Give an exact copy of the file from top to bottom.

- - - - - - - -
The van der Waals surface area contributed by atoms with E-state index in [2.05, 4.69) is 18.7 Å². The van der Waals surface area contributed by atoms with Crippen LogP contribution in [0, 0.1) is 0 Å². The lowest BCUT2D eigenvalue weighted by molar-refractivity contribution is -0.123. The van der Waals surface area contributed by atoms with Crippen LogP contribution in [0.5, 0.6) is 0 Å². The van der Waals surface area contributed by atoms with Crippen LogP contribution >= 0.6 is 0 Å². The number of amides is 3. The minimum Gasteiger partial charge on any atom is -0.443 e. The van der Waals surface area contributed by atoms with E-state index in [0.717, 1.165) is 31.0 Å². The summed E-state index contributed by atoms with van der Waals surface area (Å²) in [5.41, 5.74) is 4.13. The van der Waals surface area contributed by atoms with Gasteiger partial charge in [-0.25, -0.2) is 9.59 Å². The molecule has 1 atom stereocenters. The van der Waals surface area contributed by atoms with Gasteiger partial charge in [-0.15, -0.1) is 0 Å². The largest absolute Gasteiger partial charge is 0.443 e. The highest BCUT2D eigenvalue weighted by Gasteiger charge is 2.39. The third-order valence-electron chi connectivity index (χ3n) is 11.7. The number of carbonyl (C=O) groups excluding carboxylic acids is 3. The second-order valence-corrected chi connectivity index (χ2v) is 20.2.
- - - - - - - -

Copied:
The van der Waals surface area contributed by atoms with E-state index in [2.05, 4.69) is 18.7 Å². The van der Waals surface area contributed by atoms with Crippen LogP contribution in [0, 0.1) is 0 Å². The lowest BCUT2D eigenvalue weighted by molar-refractivity contribution is -0.123. The van der Waals surface area contributed by atoms with Crippen LogP contribution in [0.5, 0.6) is 0 Å². The van der Waals surface area contributed by atoms with Crippen LogP contribution >= 0.6 is 0 Å². The number of amides is 3. The minimum Gasteiger partial charge on any atom is -0.443 e. The van der Waals surface area contributed by atoms with E-state index in [0.717, 1.165) is 31.0 Å². The summed E-state index contributed by atoms with van der Waals surface area (Å²) in [5.41, 5.74) is 4.13. The van der Waals surface area contributed by atoms with Gasteiger partial charge in [-0.25, -0.2) is 9.59 Å². The molecule has 1 atom stereocenters. The van der Waals surface area contributed by atoms with Gasteiger partial charge in [-0.15, -0.1) is 0 Å². The largest absolute Gasteiger partial charge is 0.443 e. The highest BCUT2D eigenvalue weighted by Gasteiger charge is 2.39. The third-order valence-electron chi connectivity index (χ3n) is 11.7. The number of carbonyl (C=O) groups excluding carboxylic acids is 3. The second-order valence-corrected chi connectivity index (χ2v) is 20.2.